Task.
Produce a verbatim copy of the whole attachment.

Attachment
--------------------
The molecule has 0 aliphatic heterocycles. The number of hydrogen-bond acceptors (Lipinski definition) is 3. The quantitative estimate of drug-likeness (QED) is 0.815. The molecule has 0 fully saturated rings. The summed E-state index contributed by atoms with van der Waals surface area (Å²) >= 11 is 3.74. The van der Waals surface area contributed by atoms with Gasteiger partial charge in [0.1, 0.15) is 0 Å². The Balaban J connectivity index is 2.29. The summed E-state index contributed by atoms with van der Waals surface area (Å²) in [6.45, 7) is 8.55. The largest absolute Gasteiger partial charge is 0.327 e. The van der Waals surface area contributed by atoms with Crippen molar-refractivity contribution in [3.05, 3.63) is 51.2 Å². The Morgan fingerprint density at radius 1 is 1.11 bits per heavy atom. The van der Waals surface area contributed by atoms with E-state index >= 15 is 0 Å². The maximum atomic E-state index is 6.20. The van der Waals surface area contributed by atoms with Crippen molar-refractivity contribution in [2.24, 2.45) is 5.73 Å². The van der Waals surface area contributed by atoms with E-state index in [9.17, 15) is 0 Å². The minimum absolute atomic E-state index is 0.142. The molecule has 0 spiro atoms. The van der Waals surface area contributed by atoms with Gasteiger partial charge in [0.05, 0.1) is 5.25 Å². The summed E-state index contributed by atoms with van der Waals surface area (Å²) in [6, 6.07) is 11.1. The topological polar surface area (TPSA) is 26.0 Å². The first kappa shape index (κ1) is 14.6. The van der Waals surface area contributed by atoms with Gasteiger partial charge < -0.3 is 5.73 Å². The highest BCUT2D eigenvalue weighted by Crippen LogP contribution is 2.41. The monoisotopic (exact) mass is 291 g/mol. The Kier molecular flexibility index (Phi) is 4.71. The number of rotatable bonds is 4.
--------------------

The molecule has 0 aliphatic heterocycles. The number of hydrogen-bond acceptors (Lipinski definition) is 3. The quantitative estimate of drug-likeness (QED) is 0.815. The molecule has 0 fully saturated rings. The summed E-state index contributed by atoms with van der Waals surface area (Å²) >= 11 is 3.74. The van der Waals surface area contributed by atoms with Gasteiger partial charge in [0.1, 0.15) is 0 Å². The Balaban J connectivity index is 2.29. The summed E-state index contributed by atoms with van der Waals surface area (Å²) in [6.45, 7) is 8.55. The largest absolute Gasteiger partial charge is 0.327 e. The van der Waals surface area contributed by atoms with Crippen molar-refractivity contribution in [3.05, 3.63) is 51.2 Å². The Morgan fingerprint density at radius 1 is 1.11 bits per heavy atom. The van der Waals surface area contributed by atoms with E-state index >= 15 is 0 Å². The maximum atomic E-state index is 6.20. The van der Waals surface area contributed by atoms with Crippen molar-refractivity contribution in [2.24, 2.45) is 5.73 Å². The van der Waals surface area contributed by atoms with E-state index in [9.17, 15) is 0 Å². The minimum absolute atomic E-state index is 0.142. The molecule has 0 spiro atoms. The van der Waals surface area contributed by atoms with Gasteiger partial charge in [0.05, 0.1) is 5.25 Å². The summed E-state index contributed by atoms with van der Waals surface area (Å²) in [6, 6.07) is 11.1. The topological polar surface area (TPSA) is 26.0 Å². The first kappa shape index (κ1) is 14.6. The van der Waals surface area contributed by atoms with Gasteiger partial charge < -0.3 is 5.73 Å². The highest BCUT2D eigenvalue weighted by Crippen LogP contribution is 2.41. The monoisotopic (exact) mass is 291 g/mol. The Kier molecular flexibility index (Phi) is 4.71. The number of rotatable bonds is 4.